I Got An F In Homeschooling

Screen Shot 2015-05-04 at 10.30.18 AMSomeone please explain to me how several weeks ago it was “breaking news” that a 22-year-old woman is pregnant, especially a young woman with no job, no formal education, who lives in the Ozarks and is married to a teenage boy. Wouldn’t it be breaking news if she weren’t pregnant?

Okay, I’ll admit that Jessa Dugger (the expectant mother), whose sole claim to fame is that her mom, Michelle, has a very sturdy uterus and has birthed more than a dozen and half children, is a little bit of reality “star” from the TLC network show “19 Kids and Counting”. But come on, “breaking news” that she’s expecting a baby?

I get why people watch the Duggar’s TV show. I gave it a lookie loo primarily to witness a mother who has that many kids and chooses to homeschool them. I can’t imagine not wanting the euphoric relief of putting at least half of them on the school bus five days a week. If I were that mom the sweetest sound in the world would be the squeal of the school bus brakes as it stopped in front of my house.

Not that homeschooling doesn’t have its appeal. In the TV world homeschooling mamas attract viewers. You’ve got the Duggar Mom on TLC and that Pioneer lady on the Food Network.

In fact, it was fellow homeschooling mothers that helped propel the Pioneer Woman onto the radar of the Food Network. When I discovered that maybe one of the reasons she got a cooking show I felt better about the tastebuds of the world-at-large.

I have nothing against the Pioneer Woman. She seems delightful, but when your cooking show is so void of actual cooking (my theory is because everything she make seems to be based on an eight ounce jar of Ragu or a sleeve of Oreos) that the most consistent and oft-repeated camera shot is a close up of you washing your hands, well, you know you’re not really killing it in the kitchen.

I even feel a little bit guilty right now not having these two legendary homeschooling mothers’ backs. For you see, I was a homeschool mom. I’ll wait a second for you to stop laughing.

Here’s the quick back-story. My husband and I knew, sort of, that we would be moving soon and decided to not subject our then 12-year-old son to a junior high that had more lock downs than school assemblies. I was fully ready to assume the mantel of educator until my son empathetically told me, “I don’t want to get dumb so you better let me handle this.”

Homeschooling is not for the faint of heart. Forget about the pressure of making sure your kid isn’t an idiot the real drama is some of those homeschool moms. Talk about cliquey – yikes!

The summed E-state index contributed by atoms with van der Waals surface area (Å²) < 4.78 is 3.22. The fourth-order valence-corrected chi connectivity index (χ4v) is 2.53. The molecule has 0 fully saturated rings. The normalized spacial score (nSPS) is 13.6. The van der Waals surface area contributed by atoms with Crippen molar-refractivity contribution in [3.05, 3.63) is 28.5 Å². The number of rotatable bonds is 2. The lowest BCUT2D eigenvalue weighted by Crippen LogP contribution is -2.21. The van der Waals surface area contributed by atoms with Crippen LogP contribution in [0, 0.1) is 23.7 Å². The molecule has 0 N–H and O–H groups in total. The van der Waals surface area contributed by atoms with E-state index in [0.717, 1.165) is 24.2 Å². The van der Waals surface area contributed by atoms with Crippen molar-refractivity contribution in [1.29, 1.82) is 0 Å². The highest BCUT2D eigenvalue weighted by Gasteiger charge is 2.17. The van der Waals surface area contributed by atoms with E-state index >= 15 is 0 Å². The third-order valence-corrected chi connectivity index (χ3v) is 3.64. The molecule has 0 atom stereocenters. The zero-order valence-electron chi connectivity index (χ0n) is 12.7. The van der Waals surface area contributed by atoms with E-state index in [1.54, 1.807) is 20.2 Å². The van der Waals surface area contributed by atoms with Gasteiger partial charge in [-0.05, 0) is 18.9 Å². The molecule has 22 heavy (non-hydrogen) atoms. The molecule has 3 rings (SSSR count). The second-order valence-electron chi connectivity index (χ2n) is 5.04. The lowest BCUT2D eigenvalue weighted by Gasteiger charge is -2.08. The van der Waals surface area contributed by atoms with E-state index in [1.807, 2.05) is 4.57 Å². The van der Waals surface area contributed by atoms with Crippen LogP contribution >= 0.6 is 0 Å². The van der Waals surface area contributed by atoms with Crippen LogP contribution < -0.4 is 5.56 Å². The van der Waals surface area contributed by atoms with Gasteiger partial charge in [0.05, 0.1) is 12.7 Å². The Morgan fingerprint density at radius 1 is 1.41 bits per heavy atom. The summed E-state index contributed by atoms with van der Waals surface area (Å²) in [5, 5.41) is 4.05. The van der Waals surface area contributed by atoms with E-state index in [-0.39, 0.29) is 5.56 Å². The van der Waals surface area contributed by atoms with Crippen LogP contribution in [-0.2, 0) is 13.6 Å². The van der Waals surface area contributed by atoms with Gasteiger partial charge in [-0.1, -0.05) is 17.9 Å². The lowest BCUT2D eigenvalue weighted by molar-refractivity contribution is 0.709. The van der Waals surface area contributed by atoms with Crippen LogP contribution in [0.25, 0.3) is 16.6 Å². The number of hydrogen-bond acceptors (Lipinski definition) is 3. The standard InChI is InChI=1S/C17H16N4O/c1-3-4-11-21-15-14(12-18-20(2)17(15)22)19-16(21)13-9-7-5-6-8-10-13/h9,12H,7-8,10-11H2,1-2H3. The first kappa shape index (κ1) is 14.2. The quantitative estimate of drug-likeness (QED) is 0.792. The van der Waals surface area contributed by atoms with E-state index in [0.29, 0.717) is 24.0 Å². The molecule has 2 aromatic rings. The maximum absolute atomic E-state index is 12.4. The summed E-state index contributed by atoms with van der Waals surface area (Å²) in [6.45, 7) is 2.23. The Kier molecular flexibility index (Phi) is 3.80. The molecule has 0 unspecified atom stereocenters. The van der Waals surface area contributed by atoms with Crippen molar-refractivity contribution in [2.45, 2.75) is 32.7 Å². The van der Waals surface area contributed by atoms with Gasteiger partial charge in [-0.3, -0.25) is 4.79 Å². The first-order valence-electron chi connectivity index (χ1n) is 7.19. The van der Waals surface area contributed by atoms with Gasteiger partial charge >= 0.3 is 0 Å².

There’s the super holy “Jesus is the reason” group, and then there’s the “toxins in the classroom are killing our kids” group which overlaps the anti-vaxxers which has nothing on the “my kids are too smart to go to school because they were reading chapter books and I mean real ones not that Magic Tree House claptrap 11 weeks post womb.”

Once moms found out I was homeschooling it was like I was being rushed for a sorority. You know, until they found out I was the “our local junior high kind of stinks so we’re giving this a try until we move in a couple of months” mother.

The one thing all the moms did share were very intense emotions regarding homeschooling. A lot of them felt like it was their calling (and I love this and it means these women are far superior to me) which explains why they’ve rallied around and I’m guessing had a hand, due to sheer numbers, of propelling the “19 Kids and Counting” Mom and the “Pioneer Woman” to fame. This all leaves me a little disappointed in myself.

What if I had embraced homeschooling and instead of Snarky in the Suburbs was Harried & Homeschooling. Maybe I would have legions of followers or dare I dream my own cooking show. (I can see the camera close-ups of my hands already)

Maybe it’s not too late for me. I still have one kid in school, my 14-year-old daughter. What if I yanked her out of 9th grade and began a most wondrous mother and child journey of educational awakening and enrichment? I’m getting serious butterflies of excitement just thinking about it.

Wait, no scratch that, butterflies are gone, way gone.

Trapped 24/7 with a hormonal teenager whose mood swings are so turbulent some days I feel like I’m on riding shotgun on a tsunami. Yeah, that’s a great big no can do.

Not any amount of fame would be worth it for either of us. The only reality show that would come out of that would be When Mothers Go Cray – The True Life Tale of a “Yeah, I Thought Homeschooling Would Be Parenting Bliss” Mom.

Not that it wouldn’t be ratings gold.

*Attencover_1.3-2tion Snarky Friends, I have a brand new book out. It’s the second in the Snarky in the Suburbs series – Snarky in the Suburbs Trouble In Texas. You can buy it for your Kindle or in paperback on Amazon.  It’s also available for the Nook or you can get it for your Kobo reader. Click on a link and give it a test read.  I hope you like it! 🙂

Bridezilla – The Early Years